According to the findings the fluid within a woman's ovaries that surrounds the egg or oocyte holds metabolic information that can improve predictions on which embryo is more likely to lead to pregnancy.
"We analysed samples of the follicular fluid surrounding the immature ovum or egg before it was retrieved for IVF," says Doctorr Lorraine Brennan of University College Dublin. "We identified clear metabolic differences between the follicular fluids from women who successfully achieved pregnancy as a result of IVF to the fluids from the women who did not."
"Before the test can be regularised for use during IVF, our results need to be validated across a larger cohort of women undergoing treatment, and we are hopeful that the results obtained from larger samples will support our initial findings," says Brennan.
Today, approximately 32 per cent of IVF cycles result in pregnancy, so the standard procedure involves the transfer of multiple embryos back into the womb to increase the potential success rate.
But when more than one embryo is transferred back, there is an increased chance of multiple births like twins and triplets. There are increased health risks associated with multiple pregnancies for both mother and infants including an increased risk of miscarriages and preterm labour, leading to premature infants with admission to neonatal intensive care.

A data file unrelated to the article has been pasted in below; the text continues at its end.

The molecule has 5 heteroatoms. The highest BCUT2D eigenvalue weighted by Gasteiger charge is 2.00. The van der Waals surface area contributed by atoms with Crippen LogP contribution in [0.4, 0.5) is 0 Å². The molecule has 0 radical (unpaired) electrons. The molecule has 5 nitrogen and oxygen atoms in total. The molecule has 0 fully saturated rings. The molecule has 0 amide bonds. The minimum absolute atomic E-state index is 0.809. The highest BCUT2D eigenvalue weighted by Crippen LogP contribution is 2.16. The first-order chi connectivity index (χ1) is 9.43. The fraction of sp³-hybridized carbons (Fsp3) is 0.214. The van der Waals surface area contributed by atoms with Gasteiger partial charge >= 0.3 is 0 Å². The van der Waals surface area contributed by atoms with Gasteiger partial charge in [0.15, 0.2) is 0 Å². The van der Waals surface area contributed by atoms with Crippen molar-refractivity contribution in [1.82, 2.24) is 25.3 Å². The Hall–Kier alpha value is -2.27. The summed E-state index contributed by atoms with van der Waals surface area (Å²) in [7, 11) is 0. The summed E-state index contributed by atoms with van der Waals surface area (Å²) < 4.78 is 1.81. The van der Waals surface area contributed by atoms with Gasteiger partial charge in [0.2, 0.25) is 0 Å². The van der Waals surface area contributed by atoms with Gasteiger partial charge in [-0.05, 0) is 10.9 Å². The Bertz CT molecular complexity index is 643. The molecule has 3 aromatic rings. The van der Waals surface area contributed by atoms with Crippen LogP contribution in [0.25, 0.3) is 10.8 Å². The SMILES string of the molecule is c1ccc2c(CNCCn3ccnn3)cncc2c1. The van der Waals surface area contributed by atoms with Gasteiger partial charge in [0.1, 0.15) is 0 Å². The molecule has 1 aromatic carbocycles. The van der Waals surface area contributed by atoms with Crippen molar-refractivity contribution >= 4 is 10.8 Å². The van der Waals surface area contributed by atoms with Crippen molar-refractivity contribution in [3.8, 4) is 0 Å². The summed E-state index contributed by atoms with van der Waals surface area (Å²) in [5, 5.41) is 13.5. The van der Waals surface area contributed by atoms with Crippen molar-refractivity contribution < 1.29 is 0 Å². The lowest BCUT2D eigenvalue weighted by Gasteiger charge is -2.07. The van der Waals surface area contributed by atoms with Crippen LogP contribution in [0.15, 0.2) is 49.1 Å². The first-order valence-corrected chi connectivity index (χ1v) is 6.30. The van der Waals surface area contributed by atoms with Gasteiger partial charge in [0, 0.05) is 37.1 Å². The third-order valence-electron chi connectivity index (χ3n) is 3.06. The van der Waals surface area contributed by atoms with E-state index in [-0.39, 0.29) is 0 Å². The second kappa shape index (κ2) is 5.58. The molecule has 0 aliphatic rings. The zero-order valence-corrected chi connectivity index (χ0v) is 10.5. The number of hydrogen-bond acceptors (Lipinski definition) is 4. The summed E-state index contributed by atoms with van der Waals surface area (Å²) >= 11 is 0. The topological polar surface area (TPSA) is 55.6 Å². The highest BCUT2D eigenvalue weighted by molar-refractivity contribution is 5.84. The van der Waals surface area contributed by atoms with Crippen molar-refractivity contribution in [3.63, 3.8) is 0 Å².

"In more recent years there has been an increase in the number of single embryo transfer (SET) as an effective way of reducing potential multiple births, but the widespread acceptance of SET is limited because there is no fully accurate method of embryo assessment and selection for transfer during IVF cycles."
"At the Merrion Fertility Clinic we are committed to maintaining a high pregnancy rate while minimising multiple pregnancies. This study forms part of our ongoing research into improving means of selecting the best single embryo to transfer in an IVF cycle", said Doctor Mary Wingfield of Merrion Fertility Clinic, Dublin.
COMPAMED.de; Source: University College Dublin